The morning of the shoot we lost the other woman. She had a sudden family emergency and had to drop off the shoot. So, we went from the balanced beer lovers to just shooting with our Wotan, Jeff, and two male and one female beer lover. As with other issues that came up through shooting, you just have to adapt to work with what you have available.
The bar we shot in for the Wotan commercials was inexpensive, but also our communications about the kind of shoot we were doing and what we’d need weren’t well understood. We were to be shooting before they opened but it was unclear to the person in charge that we would need a whole section more or less to ourselves to do that. By about halfway into our short shoot we had some annoyed staff walking around us to do their jobs. It hadn’t actually been communicated to them at all, as I recall, that we’d be there and working.
Mercifully, most of our shots that needed dialogue were shot early in the day when we were still pretty much alone. We only had a couple more at the point where the space was starting to get difficult to shoot in. The majority of the audio needed was something planned for a voiceover as it was.
The voiceover session with Jeff happened immediately after we wrapped our bar shoot for the commercials. We setup a little sound booth at a table at the One Glass Video office as we returned the gear we were borrowing for the shoot and recorded all of Jeff’s lines for the commercials, including the parts that we had already shot at the bar, just in case there was an issue with that audio.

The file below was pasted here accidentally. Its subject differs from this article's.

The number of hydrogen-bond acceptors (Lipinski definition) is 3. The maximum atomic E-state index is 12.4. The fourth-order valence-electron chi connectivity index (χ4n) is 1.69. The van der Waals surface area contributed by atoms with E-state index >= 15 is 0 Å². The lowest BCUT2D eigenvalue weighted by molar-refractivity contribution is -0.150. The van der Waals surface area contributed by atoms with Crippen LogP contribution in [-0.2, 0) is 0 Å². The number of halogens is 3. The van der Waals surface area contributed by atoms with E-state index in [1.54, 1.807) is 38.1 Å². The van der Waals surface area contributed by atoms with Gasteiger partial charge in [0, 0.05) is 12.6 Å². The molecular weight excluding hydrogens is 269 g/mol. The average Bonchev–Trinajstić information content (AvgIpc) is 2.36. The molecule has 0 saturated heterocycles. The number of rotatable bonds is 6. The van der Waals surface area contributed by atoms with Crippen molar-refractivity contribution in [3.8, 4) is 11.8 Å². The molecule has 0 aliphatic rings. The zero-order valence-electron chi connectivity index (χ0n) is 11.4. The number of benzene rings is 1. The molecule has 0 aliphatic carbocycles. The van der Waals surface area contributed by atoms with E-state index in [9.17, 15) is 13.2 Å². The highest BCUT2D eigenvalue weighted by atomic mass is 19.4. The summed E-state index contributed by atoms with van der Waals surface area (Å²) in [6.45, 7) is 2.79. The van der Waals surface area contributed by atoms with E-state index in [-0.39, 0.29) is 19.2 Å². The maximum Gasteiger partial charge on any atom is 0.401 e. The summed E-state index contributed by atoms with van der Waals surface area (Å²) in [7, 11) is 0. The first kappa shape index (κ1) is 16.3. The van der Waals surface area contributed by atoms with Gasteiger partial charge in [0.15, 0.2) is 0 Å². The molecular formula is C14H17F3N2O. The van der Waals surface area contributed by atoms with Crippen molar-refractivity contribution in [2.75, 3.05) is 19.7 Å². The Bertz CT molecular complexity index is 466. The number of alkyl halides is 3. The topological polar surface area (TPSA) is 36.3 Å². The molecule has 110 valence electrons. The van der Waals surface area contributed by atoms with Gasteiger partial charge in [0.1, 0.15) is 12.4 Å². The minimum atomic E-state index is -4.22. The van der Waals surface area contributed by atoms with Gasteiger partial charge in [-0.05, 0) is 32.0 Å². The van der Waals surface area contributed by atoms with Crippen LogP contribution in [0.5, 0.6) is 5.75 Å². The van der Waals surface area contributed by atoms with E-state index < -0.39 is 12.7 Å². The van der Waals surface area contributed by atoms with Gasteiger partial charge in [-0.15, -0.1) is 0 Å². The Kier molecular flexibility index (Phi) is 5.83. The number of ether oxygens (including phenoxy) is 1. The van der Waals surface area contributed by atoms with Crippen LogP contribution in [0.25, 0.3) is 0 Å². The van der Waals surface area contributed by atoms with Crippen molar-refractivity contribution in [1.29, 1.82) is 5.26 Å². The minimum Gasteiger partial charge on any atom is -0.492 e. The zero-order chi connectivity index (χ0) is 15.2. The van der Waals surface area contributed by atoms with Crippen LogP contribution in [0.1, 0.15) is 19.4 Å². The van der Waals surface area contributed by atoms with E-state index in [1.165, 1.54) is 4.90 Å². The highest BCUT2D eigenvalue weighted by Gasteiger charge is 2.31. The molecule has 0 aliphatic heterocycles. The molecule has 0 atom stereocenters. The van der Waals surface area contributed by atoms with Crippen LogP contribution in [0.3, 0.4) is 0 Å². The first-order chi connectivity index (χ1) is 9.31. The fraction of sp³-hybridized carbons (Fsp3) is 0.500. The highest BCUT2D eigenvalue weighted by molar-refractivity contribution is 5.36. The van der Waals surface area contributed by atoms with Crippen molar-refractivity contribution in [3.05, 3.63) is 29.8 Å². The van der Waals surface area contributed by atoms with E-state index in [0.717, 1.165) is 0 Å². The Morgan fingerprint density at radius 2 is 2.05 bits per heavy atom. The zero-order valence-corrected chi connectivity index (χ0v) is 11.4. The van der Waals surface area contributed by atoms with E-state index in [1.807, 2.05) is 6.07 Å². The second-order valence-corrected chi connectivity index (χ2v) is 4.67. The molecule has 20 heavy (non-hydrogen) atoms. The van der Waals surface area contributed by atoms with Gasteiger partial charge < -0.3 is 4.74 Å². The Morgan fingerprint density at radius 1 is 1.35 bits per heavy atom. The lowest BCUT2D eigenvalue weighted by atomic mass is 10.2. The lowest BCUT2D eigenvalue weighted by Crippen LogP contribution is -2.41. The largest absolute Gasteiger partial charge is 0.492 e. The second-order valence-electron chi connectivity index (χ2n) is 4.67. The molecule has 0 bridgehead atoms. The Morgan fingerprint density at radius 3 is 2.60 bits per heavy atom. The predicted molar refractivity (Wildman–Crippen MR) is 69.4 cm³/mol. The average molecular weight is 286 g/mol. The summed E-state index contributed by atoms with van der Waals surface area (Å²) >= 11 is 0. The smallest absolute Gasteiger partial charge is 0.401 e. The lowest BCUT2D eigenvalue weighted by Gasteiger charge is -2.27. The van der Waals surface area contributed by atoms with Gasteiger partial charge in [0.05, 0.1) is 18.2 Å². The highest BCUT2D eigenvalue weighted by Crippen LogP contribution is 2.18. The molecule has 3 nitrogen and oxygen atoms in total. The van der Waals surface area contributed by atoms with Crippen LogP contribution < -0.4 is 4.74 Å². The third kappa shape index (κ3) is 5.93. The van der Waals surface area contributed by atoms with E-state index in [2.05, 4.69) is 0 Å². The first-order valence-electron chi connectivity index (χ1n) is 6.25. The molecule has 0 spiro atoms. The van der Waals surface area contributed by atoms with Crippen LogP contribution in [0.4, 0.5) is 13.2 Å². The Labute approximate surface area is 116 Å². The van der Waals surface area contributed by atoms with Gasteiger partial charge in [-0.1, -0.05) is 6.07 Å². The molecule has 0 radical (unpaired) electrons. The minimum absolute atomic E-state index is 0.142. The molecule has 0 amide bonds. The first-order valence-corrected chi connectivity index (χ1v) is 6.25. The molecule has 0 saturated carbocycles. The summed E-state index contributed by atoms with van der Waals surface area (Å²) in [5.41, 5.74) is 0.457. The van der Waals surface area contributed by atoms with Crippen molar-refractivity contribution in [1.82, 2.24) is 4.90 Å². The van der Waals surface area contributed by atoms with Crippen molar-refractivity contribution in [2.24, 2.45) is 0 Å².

Including having Jeff re-record all of his lines, we also had a bit of fun with Jeff doing the lines in different voices or with different rhythms. This may be the sort of thing that will only ever amuse me personally, but the intent was to have another element for the film’s promotion when the time came. That is ultimately something we kept in mind with so many little bits of the film.
As I said, we weren’t a hundred percent sure how the beer commercials would play into the film, but they could be used as a hook to potentially get interest in the film. Related content that might pique some interest. This is the same with shooting more of Beneath the Black Moon than we knew we needed for the film. This is the same with shooting lots of behind-the-scenes photos as we were working and encouraging cast and crew to do the same. This is what this blog post series is all about. It’s not enough to make the film, you’ve got to be mindful of the many roads that people may come to the film and try to build as many entry points for interest as you can.
With everything shot, a rough cut in place, and some a little more material to work with it was time to get serious about post production and completing the film. It was late October 2015, eleven months after we started production. Post Production would take more than two years to complete.
In the next installment we’ll review the Post Production process that lead to the first rough cut of the film and the approach we started with with before rethinking the movie.